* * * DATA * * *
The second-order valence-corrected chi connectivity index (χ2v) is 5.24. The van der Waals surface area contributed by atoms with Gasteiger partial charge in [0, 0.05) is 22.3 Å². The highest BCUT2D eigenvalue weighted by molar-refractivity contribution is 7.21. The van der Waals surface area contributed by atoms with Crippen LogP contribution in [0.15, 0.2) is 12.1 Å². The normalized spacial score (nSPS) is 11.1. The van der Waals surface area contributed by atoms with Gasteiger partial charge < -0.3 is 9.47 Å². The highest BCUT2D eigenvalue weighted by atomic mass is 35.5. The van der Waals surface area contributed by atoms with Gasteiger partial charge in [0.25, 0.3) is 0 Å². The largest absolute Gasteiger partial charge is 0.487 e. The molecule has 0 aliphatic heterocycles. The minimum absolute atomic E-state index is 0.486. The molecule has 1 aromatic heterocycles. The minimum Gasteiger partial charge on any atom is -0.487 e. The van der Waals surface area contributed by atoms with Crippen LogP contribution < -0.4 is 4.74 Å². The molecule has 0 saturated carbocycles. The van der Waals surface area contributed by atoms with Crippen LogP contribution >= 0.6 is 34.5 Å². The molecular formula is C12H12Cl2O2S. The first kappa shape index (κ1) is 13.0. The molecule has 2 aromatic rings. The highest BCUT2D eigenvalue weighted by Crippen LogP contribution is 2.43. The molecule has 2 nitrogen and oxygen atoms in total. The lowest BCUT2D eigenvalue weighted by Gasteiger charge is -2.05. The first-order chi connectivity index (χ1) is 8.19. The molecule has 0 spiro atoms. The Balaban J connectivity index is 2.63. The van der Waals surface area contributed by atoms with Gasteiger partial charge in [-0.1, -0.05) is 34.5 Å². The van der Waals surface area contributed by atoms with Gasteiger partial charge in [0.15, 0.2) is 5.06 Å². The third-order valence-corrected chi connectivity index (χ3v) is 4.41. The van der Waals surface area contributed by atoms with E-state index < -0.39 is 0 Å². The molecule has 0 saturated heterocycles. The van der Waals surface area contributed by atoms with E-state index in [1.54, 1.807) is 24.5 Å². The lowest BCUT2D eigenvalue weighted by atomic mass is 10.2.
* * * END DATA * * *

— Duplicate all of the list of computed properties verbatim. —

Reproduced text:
The second-order valence-corrected chi connectivity index (χ2v) is 5.24. The van der Waals surface area contributed by atoms with Gasteiger partial charge in [0, 0.05) is 22.3 Å². The highest BCUT2D eigenvalue weighted by molar-refractivity contribution is 7.21. The van der Waals surface area contributed by atoms with Crippen LogP contribution in [0.15, 0.2) is 12.1 Å². The normalized spacial score (nSPS) is 11.1. The van der Waals surface area contributed by atoms with Gasteiger partial charge < -0.3 is 9.47 Å². The highest BCUT2D eigenvalue weighted by atomic mass is 35.5. The van der Waals surface area contributed by atoms with Gasteiger partial charge in [0.25, 0.3) is 0 Å². The largest absolute Gasteiger partial charge is 0.487 e. The molecule has 0 aliphatic heterocycles. The minimum absolute atomic E-state index is 0.486. The molecule has 1 aromatic heterocycles. The minimum Gasteiger partial charge on any atom is -0.487 e. The van der Waals surface area contributed by atoms with Crippen LogP contribution < -0.4 is 4.74 Å². The molecule has 0 saturated carbocycles. The van der Waals surface area contributed by atoms with Crippen LogP contribution >= 0.6 is 34.5 Å². The molecular formula is C12H12Cl2O2S. The first kappa shape index (κ1) is 13.0. The molecule has 2 aromatic rings. The highest BCUT2D eigenvalue weighted by Crippen LogP contribution is 2.43. The molecule has 2 nitrogen and oxygen atoms in total. The lowest BCUT2D eigenvalue weighted by Gasteiger charge is -2.05. The first-order chi connectivity index (χ1) is 8.19. The molecule has 0 spiro atoms. The Balaban J connectivity index is 2.63. The van der Waals surface area contributed by atoms with Gasteiger partial charge in [-0.1, -0.05) is 34.5 Å². The van der Waals surface area contributed by atoms with Gasteiger partial charge in [0.15, 0.2) is 5.06 Å². The third-order valence-corrected chi connectivity index (χ3v) is 4.41. The van der Waals surface area contributed by atoms with E-state index < -0.39 is 0 Å². The molecule has 0 saturated heterocycles. The van der Waals surface area contributed by atoms with E-state index in [1.54, 1.807) is 24.5 Å². The lowest BCUT2D eigenvalue weighted by atomic mass is 10.2.